What is this thing called mindfulness

What is this thing called mindfulness

What is this thing called mindfulness
January 15, 2018
What is this thing called mindfulness
January 15, 2018

There are a great many misconceptions, varied perspectives and a large measure of cultural scepticism regarding the “mysterious” practice of mindfulness. Put simply, mindfulness combines scientific rationality with eastern spirituality and presents us with a provocative and refreshing way to look at life. Mindfulness builds bridges between differing worldviews, and the majority of people who follow this practice do so in the hope of reducing negative experiences, becoming more peaceful and improving their ability to regulate their emotions. Only a tiny minority do so for religious reasons. In this article we look at some of the different perspectives of mindfulness.

The modern scientific view of mindfulness is that of a therapeutic tool to reduce negative experiences, develop calmness, regulate emotions and enhance general wellbeing, either as a neurophysiological phenomenon or as a psychotherapeutic protocol. Popular programmes such as the Mindfulness Based Stress Reduction (MBSR) courses or Mindfulness Based Cognitive Therapy (MBCT) position mindfulness at the intersection of eastern spirituality and western scientific rationality. The scientific view of mindfulness is that of a secular therapy used to improve mental and physical wellbeing and to enhance adherents’ sense of self-being.

Another perspective of mindfulness it that of the monk who employs mindfulness as a means of self-cultivation and self-transformation. To some extent, the image of the Buddhist monk represents a classical aspirational image of spiritual development as a way to achieve enlightenment by renouncing materialistic attachments and the pursuit of hedonistic pleasures in favour of contemplating the bigger questions of life. The monk views earthly issues as vacuous and trivial and suggests we that should rather focus on direct experiences, like enjoying the present moment in whatever form. This view confronts the conventional approach to life by suggesting we give up everyday pleasures to focus on attaining wisdom and understanding.

A third view, especially popular amongst younger people, is that of the martial arts practitioner. The character of the ninja has been common in literature and popular culture throughout history and the warrior as spiritual hero represents an ideal of psychic integrity. The ninja or warrior view mindfulness as a strong ethical code to achieve mental discipline. With this approach, mindfulness is seen as the foundation from which to develop psychic integrity, quiet mental control and calculated behaviour. Mindfulness is seen as a selfless approach which gives up the pursuit of senseless pleasures in favour of cultivating a strong resolve of mind and body. It suggests a strong devotion to a life of discipline. The ideal of the warrior calls on us to reflect on our mortality and on our lives as a constant process of confronting and overcoming death.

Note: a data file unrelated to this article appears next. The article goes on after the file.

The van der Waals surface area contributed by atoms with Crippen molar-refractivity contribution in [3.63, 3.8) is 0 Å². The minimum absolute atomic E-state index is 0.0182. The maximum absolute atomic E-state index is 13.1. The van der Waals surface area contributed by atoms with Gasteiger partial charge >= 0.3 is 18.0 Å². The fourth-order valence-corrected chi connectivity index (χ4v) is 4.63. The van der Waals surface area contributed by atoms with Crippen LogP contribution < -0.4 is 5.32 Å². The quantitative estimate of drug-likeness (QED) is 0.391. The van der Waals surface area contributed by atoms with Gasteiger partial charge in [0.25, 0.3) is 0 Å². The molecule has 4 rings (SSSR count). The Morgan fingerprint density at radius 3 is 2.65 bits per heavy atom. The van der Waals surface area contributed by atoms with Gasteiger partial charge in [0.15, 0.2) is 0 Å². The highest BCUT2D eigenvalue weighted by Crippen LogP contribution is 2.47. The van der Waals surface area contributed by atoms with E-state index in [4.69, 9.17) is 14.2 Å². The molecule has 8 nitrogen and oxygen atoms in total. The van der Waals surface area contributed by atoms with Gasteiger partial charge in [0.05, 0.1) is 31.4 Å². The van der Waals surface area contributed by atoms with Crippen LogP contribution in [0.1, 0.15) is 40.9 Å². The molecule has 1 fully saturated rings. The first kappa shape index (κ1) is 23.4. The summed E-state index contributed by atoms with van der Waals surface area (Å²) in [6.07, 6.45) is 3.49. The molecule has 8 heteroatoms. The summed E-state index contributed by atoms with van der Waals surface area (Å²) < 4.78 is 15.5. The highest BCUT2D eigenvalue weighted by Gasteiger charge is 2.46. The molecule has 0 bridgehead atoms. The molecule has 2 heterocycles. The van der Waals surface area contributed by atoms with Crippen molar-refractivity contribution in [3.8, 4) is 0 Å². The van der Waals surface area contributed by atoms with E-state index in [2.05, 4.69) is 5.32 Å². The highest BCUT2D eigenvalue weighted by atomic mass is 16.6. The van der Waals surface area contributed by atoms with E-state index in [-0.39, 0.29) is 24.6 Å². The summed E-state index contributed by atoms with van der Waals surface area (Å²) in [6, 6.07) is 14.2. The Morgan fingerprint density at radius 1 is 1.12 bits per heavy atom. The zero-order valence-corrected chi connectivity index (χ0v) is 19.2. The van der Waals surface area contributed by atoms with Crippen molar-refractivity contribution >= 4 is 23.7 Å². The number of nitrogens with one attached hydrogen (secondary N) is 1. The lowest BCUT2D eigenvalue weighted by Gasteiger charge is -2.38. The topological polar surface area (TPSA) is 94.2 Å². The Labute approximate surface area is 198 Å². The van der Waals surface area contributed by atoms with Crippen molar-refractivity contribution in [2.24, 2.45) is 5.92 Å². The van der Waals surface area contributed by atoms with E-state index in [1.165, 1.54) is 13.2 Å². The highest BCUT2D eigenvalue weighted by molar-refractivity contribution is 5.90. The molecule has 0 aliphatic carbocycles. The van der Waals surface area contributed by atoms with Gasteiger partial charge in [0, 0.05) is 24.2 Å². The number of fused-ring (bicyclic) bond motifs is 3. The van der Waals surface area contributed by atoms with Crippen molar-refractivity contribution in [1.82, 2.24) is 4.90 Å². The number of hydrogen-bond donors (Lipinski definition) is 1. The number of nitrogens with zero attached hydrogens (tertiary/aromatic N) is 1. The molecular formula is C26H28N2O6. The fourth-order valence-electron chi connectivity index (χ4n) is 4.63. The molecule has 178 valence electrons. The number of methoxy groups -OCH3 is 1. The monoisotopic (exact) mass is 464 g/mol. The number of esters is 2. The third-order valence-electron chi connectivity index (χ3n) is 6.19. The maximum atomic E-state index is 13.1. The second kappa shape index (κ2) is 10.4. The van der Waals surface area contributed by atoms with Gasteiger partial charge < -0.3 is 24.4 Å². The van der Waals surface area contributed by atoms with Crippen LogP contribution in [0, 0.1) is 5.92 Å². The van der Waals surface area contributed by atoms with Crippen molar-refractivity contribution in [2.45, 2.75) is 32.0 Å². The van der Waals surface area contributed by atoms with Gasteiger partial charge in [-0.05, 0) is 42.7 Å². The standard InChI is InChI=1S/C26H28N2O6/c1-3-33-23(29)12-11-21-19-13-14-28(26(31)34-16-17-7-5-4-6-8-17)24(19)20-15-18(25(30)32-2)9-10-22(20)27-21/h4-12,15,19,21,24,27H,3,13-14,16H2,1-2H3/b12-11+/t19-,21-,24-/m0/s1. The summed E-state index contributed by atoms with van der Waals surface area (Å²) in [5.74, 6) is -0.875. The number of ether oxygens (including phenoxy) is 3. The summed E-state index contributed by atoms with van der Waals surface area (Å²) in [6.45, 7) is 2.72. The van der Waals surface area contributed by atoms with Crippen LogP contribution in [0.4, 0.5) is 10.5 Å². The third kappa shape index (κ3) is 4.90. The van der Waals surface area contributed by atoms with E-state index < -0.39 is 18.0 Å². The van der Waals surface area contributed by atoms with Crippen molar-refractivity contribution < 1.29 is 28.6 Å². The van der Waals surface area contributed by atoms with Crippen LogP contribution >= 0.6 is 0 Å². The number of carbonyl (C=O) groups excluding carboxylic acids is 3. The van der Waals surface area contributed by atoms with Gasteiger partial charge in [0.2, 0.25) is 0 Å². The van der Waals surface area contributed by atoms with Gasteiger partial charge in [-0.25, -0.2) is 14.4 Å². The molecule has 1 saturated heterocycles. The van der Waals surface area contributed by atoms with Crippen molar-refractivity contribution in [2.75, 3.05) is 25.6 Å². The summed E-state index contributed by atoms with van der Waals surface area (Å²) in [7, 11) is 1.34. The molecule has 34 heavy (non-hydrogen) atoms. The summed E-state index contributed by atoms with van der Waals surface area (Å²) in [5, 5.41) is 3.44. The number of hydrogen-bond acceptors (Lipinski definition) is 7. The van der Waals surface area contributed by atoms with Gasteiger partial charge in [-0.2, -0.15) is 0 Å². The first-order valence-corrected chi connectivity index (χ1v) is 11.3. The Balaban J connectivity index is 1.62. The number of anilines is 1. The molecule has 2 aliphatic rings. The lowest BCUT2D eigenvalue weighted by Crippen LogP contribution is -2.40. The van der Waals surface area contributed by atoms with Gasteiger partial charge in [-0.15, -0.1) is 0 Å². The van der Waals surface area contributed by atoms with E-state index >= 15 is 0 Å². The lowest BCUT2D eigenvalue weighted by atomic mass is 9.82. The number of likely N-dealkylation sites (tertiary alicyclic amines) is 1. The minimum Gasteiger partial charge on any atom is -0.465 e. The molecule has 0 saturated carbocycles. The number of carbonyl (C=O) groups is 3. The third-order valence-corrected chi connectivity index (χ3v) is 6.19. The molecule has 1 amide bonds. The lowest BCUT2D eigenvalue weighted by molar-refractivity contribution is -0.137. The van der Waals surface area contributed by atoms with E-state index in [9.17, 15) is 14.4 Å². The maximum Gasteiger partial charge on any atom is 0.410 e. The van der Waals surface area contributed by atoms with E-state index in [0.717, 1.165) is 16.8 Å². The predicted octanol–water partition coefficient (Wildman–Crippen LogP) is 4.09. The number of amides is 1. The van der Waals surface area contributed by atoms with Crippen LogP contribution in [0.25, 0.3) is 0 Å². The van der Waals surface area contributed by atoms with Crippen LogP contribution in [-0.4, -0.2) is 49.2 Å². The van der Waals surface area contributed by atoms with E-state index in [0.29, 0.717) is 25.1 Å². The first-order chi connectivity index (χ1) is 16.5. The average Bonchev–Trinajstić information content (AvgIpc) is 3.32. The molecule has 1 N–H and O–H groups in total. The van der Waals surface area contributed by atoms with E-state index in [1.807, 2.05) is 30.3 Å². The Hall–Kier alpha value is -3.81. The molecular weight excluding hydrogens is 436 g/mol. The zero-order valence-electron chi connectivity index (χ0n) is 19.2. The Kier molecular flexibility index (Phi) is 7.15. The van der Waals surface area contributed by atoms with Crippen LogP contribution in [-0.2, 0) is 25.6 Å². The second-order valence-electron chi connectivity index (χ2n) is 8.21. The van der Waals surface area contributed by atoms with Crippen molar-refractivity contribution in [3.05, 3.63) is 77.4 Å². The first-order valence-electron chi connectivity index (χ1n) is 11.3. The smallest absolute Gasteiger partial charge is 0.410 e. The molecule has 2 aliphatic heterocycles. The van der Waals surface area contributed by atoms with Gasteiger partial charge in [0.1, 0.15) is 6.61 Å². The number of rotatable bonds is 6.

A different perspective, that of the “zombie”, presents the negative preconception that mindfulness is a disconnection from life. The zombie represents the fear that mindfulness is really a way to tranquilise people into obedience and acceptance. By losing our sense of self we will become what we fear most – mindless zombies drifting about aimlessly. This view suggest that mindfulness will break our connection with the things that make life meaningful and that we will lose our sense of critical judgment and stop thinking positively. This suggests that mindfulness is a collapse of thinking and a form of human humiliation. The zombie is a nightmare of what the after-life might look like. Unlike the monk and the ninja, who see mindfulness as a way to enhance positive aspects of life and reduce suffering, the zombie embodies the idea that mindfulness prevents people from taking control of their lives.

Finally we have the view of the hippie. This counter-cultural approach to mindfulness suggest that it is a practice followed by people who have dropped out of society or, alternatively, is practiced by people who have renounced the conventions of life. Mindfulness is for those who have disengaged, or risen above the mundane boredom of suburban living.

Mindfulness has become part of our social construct and combines considerations of orientalism, secularism and materialism with discipline, rationality and intuition in the attempt to develop awareness, self-transformation and an improved sense of wellbeing. Whichever view you hold, by practicing mindfulness we ultimately hope to gain wisdom, compassion and reduce our suffering. Mindfulness is a personal pursuit. We can practice collectively but we can only transform individually. And whatever approach makes you a more thoughtful person is the right one for you.

These are the types of conversations we have on our journeys to India. Our 20 March trip is fully booked, but places are still open on our following trip, on 26 May 2018. Contact us if you’d like to join.

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  klasie@streetschool.co.za
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Stellenbosch, 7600

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  klasie@streetschool.co.za
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Emotional intelligence is a verb

Emotional intelligence is a verb

Emotional intelligence is a verb
January 8, 2018
Emotional intelligence is a verb
January 8, 2018

A lot of great research has gone into establishing a solid body of knowledge on Emotional Intelligence ranging from the work of pioneer thinker Daniel Goleman to the views of Howard Gardner. EQ has become a recognized dimension with which to navigate effectively though life and a key performance attribute with which to succeed at business. Whenever we think of emotional intelligence, chances are we regard it as something we can learn rationally with our brains, to ultimately enhance our interpersonal relationships. And to think we are going to improve our EQ by doing a quick online assessment and workshop is to commoditize our individual uniqueness. As humans we have a non-negotiable responsibility to be emotionally aware and there is a much bigger aspect to consider which stands at the very foundation of our spiritual growth. This is where I would like to take your attention if you don’t mind.